On Wednesday 9th December 2015, the British Composer Awards 2015 took place at the BFI Southbank, in a ceremony celebrating the art of contemporary music composition. Here at the Faculty of Music, University of Cambridge, we were delighted to see some familiar faces on the shortlist.
Our warmest congratulations go to former music student Kate Whitley, who was this year’s winner of the Category: Amateur or Young Performer, with her composition Alive. At just 27 years old, Kate was the youngest winner at this year’s awards.
Alive is a setting of a poem by Holly McNish about the joy of experiencing the world. Kate’s composition is for children’s choir and orchestra and was commissioned by Multi-story. It was premiered on 20th June 2014 at Peckham Car Park by the Multi-Story Orchestra, Southwark Youth Orchestra, Lewisham Schools Sinfonia and Peckham Chamber Orchestra, conducted by Christopher Stark.
Kate is no stranger to having her works performed in unusual places – in 2010 she premiered her opera Bonesong as part of the University of Cambridge Festival of Ideas in the Zoology Museum, amongst a variety of skeleton exhibits. Bonesong went on to perform at the Edinburgh fringe to critical acclaim. Kate speaks in an interview on The F word blog about the storyline and what it was like to stage the opera in such a setting. Her creative flair was much in evidence when she was at Cambridge, and she was a great user of the Faculty library too, never letting the matter of the odd library fine deter her!
Faculty of Music lecturer in composition, Richard Causton, was also short-listed in the category: Small Chamber Work, for Piano Quintet. The Pendlebury Library holds copies of some of Richard’s compositions as seen here…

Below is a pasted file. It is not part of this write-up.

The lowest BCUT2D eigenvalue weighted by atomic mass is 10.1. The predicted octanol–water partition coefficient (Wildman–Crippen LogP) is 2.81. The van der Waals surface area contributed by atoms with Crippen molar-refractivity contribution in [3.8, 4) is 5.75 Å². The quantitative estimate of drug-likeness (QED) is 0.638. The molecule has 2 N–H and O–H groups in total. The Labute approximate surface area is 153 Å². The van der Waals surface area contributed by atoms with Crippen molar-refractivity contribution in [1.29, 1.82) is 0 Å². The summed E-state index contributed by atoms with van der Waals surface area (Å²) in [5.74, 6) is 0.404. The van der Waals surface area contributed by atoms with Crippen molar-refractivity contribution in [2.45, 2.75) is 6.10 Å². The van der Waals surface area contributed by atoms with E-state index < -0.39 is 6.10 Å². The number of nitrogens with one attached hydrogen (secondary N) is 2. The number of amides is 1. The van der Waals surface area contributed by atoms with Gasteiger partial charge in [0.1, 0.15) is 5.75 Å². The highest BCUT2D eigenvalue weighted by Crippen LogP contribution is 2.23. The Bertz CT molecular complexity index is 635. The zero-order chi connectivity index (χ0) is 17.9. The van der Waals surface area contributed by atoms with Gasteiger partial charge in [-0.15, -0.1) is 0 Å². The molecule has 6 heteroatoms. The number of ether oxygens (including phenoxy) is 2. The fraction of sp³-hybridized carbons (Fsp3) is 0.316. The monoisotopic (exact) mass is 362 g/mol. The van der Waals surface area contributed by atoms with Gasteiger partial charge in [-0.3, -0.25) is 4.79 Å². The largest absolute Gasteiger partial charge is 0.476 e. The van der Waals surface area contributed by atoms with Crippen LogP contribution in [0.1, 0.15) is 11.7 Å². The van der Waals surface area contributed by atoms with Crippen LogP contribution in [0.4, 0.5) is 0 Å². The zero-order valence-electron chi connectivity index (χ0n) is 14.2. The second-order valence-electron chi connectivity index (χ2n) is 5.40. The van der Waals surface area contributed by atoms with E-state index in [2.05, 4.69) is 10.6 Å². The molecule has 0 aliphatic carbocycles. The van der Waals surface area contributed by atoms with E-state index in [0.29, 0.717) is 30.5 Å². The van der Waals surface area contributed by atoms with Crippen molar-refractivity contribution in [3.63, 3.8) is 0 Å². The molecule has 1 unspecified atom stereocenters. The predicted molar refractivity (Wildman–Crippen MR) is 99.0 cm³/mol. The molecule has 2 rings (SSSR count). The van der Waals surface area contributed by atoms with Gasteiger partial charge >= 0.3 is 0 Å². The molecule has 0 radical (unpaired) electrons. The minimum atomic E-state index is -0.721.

Another former lecturer, Ryan Wigglesworth, also made the shortlist for the Orchestral Category for his composition Etudes Tableaux.
Finally, a bit about the awards themselves. The British Composer Awards are unique in focusing on outstanding contributions to contemporary music, jazz and sonic art.
Created by the British Academy of Songwriters, Composers and Authors (BASCA) in 2003, the Awards promote the art of composition, recognise the creative talent of composers and sound artists, and bring their music to a wider audience. To qualify works must have been completed within five years of the award period and have recieved a UK premiere performance – either live or broadcast – in the year leading up to 31 March and composers must have been born in the UK or resident for at least 5 years. The awards seek to recognise and encourage the commissioning of new music and to include commissions as prizes in certain categories as a way of further supporting contemporary composers.
So many congratulations to the winners, all those who made the shortlist and of course to a few of them for giving Cambridge a little bit of reflected glory!